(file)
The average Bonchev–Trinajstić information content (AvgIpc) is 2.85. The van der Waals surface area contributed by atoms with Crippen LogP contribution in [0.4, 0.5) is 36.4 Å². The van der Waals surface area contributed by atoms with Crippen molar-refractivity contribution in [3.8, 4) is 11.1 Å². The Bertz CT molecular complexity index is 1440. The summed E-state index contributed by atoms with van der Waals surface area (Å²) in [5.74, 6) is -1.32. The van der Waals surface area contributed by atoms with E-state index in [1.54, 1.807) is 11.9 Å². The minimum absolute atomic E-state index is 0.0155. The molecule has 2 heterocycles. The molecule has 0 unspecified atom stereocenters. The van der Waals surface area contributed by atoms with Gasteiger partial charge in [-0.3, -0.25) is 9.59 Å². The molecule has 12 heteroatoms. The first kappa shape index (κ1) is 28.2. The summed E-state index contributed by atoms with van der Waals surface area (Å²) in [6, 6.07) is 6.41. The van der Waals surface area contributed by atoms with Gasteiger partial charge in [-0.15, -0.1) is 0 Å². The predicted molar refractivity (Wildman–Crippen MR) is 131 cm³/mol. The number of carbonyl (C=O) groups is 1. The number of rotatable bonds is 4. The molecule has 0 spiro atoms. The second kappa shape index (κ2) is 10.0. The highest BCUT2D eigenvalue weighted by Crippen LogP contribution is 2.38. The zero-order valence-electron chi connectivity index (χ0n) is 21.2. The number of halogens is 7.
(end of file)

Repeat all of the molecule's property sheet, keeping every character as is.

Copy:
The average Bonchev–Trinajstić information content (AvgIpc) is 2.85. The van der Waals surface area contributed by atoms with Crippen LogP contribution in [0.4, 0.5) is 36.4 Å². The van der Waals surface area contributed by atoms with Crippen molar-refractivity contribution in [3.8, 4) is 11.1 Å². The Bertz CT molecular complexity index is 1440. The summed E-state index contributed by atoms with van der Waals surface area (Å²) in [5.74, 6) is -1.32. The van der Waals surface area contributed by atoms with E-state index in [1.54, 1.807) is 11.9 Å². The minimum absolute atomic E-state index is 0.0155. The molecule has 2 heterocycles. The molecule has 0 unspecified atom stereocenters. The van der Waals surface area contributed by atoms with Gasteiger partial charge in [-0.3, -0.25) is 9.59 Å². The molecule has 12 heteroatoms. The first kappa shape index (κ1) is 28.2. The summed E-state index contributed by atoms with van der Waals surface area (Å²) in [6, 6.07) is 6.41. The van der Waals surface area contributed by atoms with Gasteiger partial charge in [-0.15, -0.1) is 0 Å². The predicted molar refractivity (Wildman–Crippen MR) is 131 cm³/mol. The number of carbonyl (C=O) groups is 1. The number of rotatable bonds is 4. The molecule has 0 spiro atoms. The second kappa shape index (κ2) is 10.0. The highest BCUT2D eigenvalue weighted by Crippen LogP contribution is 2.38. The zero-order valence-electron chi connectivity index (χ0n) is 21.2. The number of halogens is 7.